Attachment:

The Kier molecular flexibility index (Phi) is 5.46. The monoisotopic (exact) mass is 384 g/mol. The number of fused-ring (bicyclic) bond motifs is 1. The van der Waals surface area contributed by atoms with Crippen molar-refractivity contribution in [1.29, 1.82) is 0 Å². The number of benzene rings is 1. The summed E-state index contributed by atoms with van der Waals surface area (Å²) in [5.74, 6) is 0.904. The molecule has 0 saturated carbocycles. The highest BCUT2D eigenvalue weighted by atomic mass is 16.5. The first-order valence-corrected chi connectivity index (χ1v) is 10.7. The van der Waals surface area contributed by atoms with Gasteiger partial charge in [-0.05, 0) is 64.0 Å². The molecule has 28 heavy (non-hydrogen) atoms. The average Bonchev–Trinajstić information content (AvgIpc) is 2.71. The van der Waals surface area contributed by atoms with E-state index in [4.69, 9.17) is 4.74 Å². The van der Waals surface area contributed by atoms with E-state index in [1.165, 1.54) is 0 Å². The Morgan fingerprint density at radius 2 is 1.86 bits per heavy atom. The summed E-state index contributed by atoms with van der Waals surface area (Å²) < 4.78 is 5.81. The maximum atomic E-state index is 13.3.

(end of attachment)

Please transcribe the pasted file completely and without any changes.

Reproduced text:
The Kier molecular flexibility index (Phi) is 5.46. The monoisotopic (exact) mass is 384 g/mol. The number of fused-ring (bicyclic) bond motifs is 1. The van der Waals surface area contributed by atoms with Crippen molar-refractivity contribution in [1.29, 1.82) is 0 Å². The number of benzene rings is 1. The summed E-state index contributed by atoms with van der Waals surface area (Å²) in [5.74, 6) is 0.904. The molecule has 0 saturated carbocycles. The highest BCUT2D eigenvalue weighted by atomic mass is 16.5. The first-order valence-corrected chi connectivity index (χ1v) is 10.7. The van der Waals surface area contributed by atoms with Gasteiger partial charge in [-0.05, 0) is 64.0 Å². The molecule has 28 heavy (non-hydrogen) atoms. The average Bonchev–Trinajstić information content (AvgIpc) is 2.71. The van der Waals surface area contributed by atoms with E-state index in [4.69, 9.17) is 4.74 Å². The van der Waals surface area contributed by atoms with E-state index in [1.165, 1.54) is 0 Å². The Morgan fingerprint density at radius 2 is 1.86 bits per heavy atom. The summed E-state index contributed by atoms with van der Waals surface area (Å²) < 4.78 is 5.81. The maximum atomic E-state index is 13.3.